Cut for Time: Bookshop Recommendations: We could talk to Tom all day about bookshops and whisky, but edits are a hard fact of life. We had to cut his bookshop recommendations from the audio, but here they are:

Tom’s Book Recommendations:

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other cool stuff we talked about

Wigtown, a.k.a., Scotland’s National Book Town: You can visit the official site for more info about the town and its annual Book Festival. And if you’d like to stay and work at The Open Book, here’s the Airbnb page.

Inspiration for Ebeneezer Scrooge: While on a visit to Edinburgh University, Charles Dickens strolled through the Canongate Kirkyard and saw the tombstone of ‘Ebenezer Scroggie – Mealman.’ A mealman was a selle of grain. But Dickens, in a mild dyslexic state, read it as ‘Ebenezer Scrooge – Meanman,’ and one of the greatest literary villain-heroes was born. {more}

Sir Nils Olav, Penguin: Knighted in 2008, Sir Nils Olav was upgraded to ‘Brigadier Sir Nils Olav’ by His Majesty the King of Norway’s Guard in 2016. Enjoy this video of the ceremony:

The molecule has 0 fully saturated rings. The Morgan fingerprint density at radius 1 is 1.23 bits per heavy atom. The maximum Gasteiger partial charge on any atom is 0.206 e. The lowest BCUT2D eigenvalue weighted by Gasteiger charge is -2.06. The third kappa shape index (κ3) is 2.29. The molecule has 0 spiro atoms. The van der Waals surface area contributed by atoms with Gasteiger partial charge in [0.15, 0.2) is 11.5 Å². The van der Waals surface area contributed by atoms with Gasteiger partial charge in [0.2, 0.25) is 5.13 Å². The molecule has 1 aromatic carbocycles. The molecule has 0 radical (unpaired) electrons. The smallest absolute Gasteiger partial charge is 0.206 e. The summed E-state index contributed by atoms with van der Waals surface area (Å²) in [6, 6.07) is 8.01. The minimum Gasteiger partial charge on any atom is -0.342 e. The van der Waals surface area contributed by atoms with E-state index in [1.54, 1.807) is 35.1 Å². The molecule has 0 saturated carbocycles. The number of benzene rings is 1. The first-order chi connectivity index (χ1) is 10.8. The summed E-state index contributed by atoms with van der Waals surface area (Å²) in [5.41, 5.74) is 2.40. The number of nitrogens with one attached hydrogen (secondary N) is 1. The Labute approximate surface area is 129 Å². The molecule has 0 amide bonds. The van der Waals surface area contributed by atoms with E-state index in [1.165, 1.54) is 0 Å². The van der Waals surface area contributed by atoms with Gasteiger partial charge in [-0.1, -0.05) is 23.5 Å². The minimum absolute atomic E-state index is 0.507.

Billy Connolly is a Scottish national treasure. We give you ‘Cripple Creek.’

And a bit of standup comedy.

Gerry Rafferty: If the short clip of ‘Baker Street’ has you hankering for more, here’s Right Down the Line: The Greatest Hits of Gerry Rafferty.

The Scottish Storytelling Centre: Visit their website for details and schedule.

Haunt Publishing: Publishers of our recommended book Haunted Voices. Visit the website for more info and live events.

Much gratitude to inchadney for the bagpipes you heard in the opening of the podcast.

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keep reading

The Lewis Chessmen are 12th-century chess pieces carved from walrus ivory, and their origin story is shrouded in conjecture, academic rivalry, and murder. One undisputed fact: They are ridiculously cute.
Typewronger Books in Edinburgh is the bookish retreat of our dreams: a cozy shop that only has the good stuff with a literary magician behind the counter. He looks into your soul and gives you the right book.
How idyllic! A group of old friends from Oxford gather in a remote hunting lodge in Scotland to relax by the fire, drink bubbly, and reconnect. Then their New Year's Eve celebration goes horribly, fabulously wrong.
Every character in this vividly rendered historical novel needs a restorative cup of tea and homemade shortbread to help them chill out. Here's a killer recipe for shortbread, in case you need a sweet treat, too.
Bake a batch of Scotch eggs and get caught up in a police procedural that travels from a peat bog in the Scottish Highlands to beautiful Edinburgh. Sure, there's murder afoot, but that's no excuse to go hungry.
Craggy islands, damp peat bogs, twisty lanes of cobblestones, vast swaths of green to make your heart soar — Scotland is a beautiful country with larger-than-life heroes (and heroines) and more than a few ghosts.